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Influence of rearing system, diet and gender on performance, carcass traits and meat quality of Polish Landrace pigs

Published online by Cambridge University Press:  18 July 2012

G. Maiorano*
Department of Agricultural, Environmental and Food Sciences, University of Molise, Via F. De Sanctis, snc, 86100 Campobasso, Italy
W. Kapelański
Department of Pig Breeding, University of Technology and Life Sciences in Bydgoszcz, ul. Mazowiecka 28, 85-084 Bydgoszcz, Poland
M. Bocian
Department of Pig Breeding, University of Technology and Life Sciences in Bydgoszcz, ul. Mazowiecka 28, 85-084 Bydgoszcz, Poland
R. Pizzuto
Department of Health Sciences, University of Molise, Via F. De Sanctis, snc, 86100 Campobasso, Italy
J. Kapelańska
Department of Pig Breeding, University of Technology and Life Sciences in Bydgoszcz, ul. Mazowiecka 28, 85-084 Bydgoszcz, Poland
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Forty-eight Polish Landrace pigs (initially 32.43 ± 0.70 kg live weight) were assigned to a 2 × 2 × 2 factorial arrangement in order to assess the effects of the rearing system (outdoor v. indoor), diet (with corn grain silage v. without corn grain silage) and gender (barrows v. gilts) on performance, carcass traits, meat quality and intramuscular collagen (IMC) characteristics. During the trial period of 14 weeks, each group was housed in a pen of 12 m2, and the outdoor-reared animals had access to a paddock of 24 m2. Pigs were fed a diet computed according to standard requirements and supplied on a basis of 9% of metabolic weight (live weight0.75). Pigs were slaughtered at 110.69 ± 0.85 kg. The rearing system did not significantly affect growth, hot and cold dressing, meat quality of m. longissimus lumborum or IMC. Outdoor pigs had less (P < 0.05) backfat thickness, slightly higher (P = 0.082) lean percent and a meat with lower pH and fat than the conventional system. In light of these results, alternative pig rearing systems with indoor space and free outdoor access could be an interesting production system for the pigs. Compared with the pigs fed diets with corn grain silage, those fed diets without corn had higher (P < 0.05) lean, ham percentage and IMC content, lower (P < 0.05) neck percentage but similar main tissue components of the ham and meat quality. Compared with the gilts, barrows were fatter and showed a meat with different physico-chemical traits, which was slightly more tender and had similar IMC properties.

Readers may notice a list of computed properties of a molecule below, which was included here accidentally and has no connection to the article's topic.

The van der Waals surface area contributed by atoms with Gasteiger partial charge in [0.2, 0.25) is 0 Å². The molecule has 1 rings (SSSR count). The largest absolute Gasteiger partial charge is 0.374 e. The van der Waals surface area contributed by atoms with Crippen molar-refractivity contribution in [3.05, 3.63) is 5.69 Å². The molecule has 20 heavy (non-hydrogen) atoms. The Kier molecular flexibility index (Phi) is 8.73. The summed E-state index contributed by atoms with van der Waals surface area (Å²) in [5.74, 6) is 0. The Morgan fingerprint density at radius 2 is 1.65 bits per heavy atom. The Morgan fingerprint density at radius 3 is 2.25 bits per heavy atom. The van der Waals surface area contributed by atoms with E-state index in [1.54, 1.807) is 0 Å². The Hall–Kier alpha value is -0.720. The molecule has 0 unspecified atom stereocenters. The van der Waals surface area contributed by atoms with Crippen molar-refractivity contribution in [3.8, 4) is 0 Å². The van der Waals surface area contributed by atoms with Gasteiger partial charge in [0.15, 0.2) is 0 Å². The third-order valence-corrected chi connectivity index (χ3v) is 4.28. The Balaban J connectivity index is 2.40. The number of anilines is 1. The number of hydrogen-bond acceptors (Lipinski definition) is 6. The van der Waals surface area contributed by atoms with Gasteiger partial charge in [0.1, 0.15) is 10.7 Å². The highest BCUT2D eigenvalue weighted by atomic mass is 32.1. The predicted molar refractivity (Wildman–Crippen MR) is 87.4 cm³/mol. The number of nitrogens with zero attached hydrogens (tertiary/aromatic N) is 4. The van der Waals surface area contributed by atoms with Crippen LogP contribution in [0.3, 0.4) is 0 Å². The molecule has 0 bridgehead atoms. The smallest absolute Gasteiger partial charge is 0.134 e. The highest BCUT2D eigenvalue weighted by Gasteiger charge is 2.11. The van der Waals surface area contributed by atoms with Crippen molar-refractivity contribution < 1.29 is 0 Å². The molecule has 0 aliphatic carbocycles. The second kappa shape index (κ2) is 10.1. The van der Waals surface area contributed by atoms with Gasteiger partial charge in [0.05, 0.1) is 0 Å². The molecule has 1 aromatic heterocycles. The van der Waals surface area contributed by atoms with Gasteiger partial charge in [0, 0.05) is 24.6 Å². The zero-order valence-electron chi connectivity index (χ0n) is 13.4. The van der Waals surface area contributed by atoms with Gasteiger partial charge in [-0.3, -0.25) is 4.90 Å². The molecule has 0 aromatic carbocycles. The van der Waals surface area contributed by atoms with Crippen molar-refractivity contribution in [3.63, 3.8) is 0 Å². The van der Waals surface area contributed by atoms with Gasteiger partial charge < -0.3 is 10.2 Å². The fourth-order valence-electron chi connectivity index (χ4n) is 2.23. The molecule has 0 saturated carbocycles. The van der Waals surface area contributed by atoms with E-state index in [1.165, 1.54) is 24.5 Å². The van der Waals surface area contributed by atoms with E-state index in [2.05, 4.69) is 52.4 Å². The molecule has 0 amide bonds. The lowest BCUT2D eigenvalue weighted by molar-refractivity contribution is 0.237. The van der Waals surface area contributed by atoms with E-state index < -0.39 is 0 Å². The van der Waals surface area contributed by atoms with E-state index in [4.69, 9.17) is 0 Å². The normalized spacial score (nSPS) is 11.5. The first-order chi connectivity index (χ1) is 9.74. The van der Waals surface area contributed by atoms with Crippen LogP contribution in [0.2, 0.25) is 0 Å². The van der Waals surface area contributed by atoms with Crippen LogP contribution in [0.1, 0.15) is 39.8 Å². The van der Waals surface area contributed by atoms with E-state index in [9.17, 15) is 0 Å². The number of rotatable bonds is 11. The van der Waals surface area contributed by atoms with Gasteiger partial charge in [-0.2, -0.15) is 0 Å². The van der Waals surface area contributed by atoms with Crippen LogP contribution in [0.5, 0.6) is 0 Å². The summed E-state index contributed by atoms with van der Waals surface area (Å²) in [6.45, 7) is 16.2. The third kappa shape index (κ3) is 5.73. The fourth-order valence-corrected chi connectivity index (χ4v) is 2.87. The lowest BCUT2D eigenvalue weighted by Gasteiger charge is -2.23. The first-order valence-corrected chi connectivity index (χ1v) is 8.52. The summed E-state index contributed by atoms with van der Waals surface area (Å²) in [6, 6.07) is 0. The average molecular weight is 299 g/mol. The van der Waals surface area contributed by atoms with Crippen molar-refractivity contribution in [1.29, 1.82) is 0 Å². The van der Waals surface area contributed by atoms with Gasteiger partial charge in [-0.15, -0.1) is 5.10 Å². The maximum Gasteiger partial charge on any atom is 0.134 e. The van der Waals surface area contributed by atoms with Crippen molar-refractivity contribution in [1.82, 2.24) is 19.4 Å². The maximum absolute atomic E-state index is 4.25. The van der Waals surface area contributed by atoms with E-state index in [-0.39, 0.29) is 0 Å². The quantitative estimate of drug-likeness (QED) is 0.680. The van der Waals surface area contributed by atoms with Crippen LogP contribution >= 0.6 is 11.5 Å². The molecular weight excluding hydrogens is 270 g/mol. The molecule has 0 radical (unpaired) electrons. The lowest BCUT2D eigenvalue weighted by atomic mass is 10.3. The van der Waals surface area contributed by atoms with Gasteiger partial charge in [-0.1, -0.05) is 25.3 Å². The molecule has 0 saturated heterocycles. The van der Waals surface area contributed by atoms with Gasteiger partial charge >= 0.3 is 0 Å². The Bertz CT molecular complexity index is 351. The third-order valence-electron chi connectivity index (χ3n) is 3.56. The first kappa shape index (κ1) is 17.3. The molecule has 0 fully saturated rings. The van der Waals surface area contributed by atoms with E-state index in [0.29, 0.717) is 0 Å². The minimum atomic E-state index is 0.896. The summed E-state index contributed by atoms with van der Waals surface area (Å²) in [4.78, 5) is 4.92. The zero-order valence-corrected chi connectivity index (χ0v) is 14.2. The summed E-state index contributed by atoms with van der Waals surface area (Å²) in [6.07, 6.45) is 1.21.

Product quality, human health and well-being
Copyright © The Animal Consortium 2012

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